Pampille's Table


Pampille's Table

Recipes and Writings from the French Countryside from Marthe Daudet's Les Bons Plats de France

Translated and adapted by Shirley King

At Table Series

276 pages


January 2006


$24.95 Add to Cart

About the Book

Inspired by references to the “delicious books of Pampille” in Proust’s Remembrance of Things Past, the veteran cookbook author Shirley King adapted this gastronomic gem of a book for the modern American kitchen. Marthe Daudet (1878–1960) was Pampille, and her book Les Bons Plats de France, originally published in 1919, is still regarded as a classic in France. Her intriguing mix of charming writing, insightful wit, and wonderful, authentic recipes makes this a travelogue as well as a useful cookbook. While remaining faithful to Pampille’s language and work, King has updated the recipes when necessary to make them practical for modern cooks.

Author Bio

Shirley King (1931–2005) worked in the food business for more than twenty-five years as a chef, caterer, consultant, writer, and instructor. She was the author of the classic cookbook Fish, the Basics: An Illustrated Guide to Selecting and Cooking Fresh Seafood.


"King has done her colleagues an enduring professional service with publication of Pampille's Table."—Food Arts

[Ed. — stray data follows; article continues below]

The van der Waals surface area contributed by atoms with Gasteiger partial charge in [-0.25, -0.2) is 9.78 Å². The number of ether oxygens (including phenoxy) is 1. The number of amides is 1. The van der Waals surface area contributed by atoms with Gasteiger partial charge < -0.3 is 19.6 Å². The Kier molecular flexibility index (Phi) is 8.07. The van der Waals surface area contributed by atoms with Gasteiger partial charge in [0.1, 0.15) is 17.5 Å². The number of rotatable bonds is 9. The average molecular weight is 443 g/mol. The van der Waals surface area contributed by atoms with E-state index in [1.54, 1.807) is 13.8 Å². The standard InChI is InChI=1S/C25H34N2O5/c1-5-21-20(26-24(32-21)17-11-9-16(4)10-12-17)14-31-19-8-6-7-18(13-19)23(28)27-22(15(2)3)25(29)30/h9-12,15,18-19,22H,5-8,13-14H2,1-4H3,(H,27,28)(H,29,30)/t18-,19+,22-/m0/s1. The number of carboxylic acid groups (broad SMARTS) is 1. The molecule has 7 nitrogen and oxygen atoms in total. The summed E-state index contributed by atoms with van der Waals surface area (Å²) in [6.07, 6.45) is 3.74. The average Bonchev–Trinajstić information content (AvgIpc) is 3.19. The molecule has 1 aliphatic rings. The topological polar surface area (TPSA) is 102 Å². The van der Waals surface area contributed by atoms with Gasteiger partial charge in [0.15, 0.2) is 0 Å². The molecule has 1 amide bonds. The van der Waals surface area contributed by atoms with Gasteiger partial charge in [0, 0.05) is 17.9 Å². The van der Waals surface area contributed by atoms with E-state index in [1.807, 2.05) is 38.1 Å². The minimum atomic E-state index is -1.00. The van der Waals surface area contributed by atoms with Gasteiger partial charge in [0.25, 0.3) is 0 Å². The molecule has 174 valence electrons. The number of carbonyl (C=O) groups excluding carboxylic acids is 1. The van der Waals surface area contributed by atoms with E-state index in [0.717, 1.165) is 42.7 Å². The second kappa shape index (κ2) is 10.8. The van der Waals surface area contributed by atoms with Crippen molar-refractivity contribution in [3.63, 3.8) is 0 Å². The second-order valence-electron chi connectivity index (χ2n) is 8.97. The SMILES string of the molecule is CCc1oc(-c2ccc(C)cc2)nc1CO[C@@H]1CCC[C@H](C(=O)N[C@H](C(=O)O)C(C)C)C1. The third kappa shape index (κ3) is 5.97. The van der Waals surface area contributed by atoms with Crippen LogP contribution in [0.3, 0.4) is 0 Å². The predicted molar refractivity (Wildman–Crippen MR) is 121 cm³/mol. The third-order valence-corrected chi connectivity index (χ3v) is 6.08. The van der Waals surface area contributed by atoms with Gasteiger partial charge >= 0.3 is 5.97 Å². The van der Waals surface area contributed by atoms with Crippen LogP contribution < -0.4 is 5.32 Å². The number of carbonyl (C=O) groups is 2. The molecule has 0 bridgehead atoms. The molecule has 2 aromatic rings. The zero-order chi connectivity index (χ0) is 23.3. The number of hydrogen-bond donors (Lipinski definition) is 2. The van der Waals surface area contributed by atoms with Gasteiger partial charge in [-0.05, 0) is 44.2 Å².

"[In King's] excellent translation, many of the recipes exhibit a timeless appeal and are surprisingly appropriate for the modern table, as is Pampille's advice. . . . Readers will be enchanted with the voice and view of Pampille."—Publishers Weekly

“The At Table series published by the University of Nebraska Press provides several welcome additions to the culinary library. . . . King has translated the work of  . . . Marthe Daudet, author of the 1919 Les Bons Plats de France. King has adapted the work for 21st-century kitchens and renamed it Pampille’s Table. . . . Daudet’s wry observations make this cookbook a treat to read. . . . For those who would like to try French cooking or wish to improve their repertoire, Daudet is a wonderful guide and culinary philosopher.”—Bloomsbury Review

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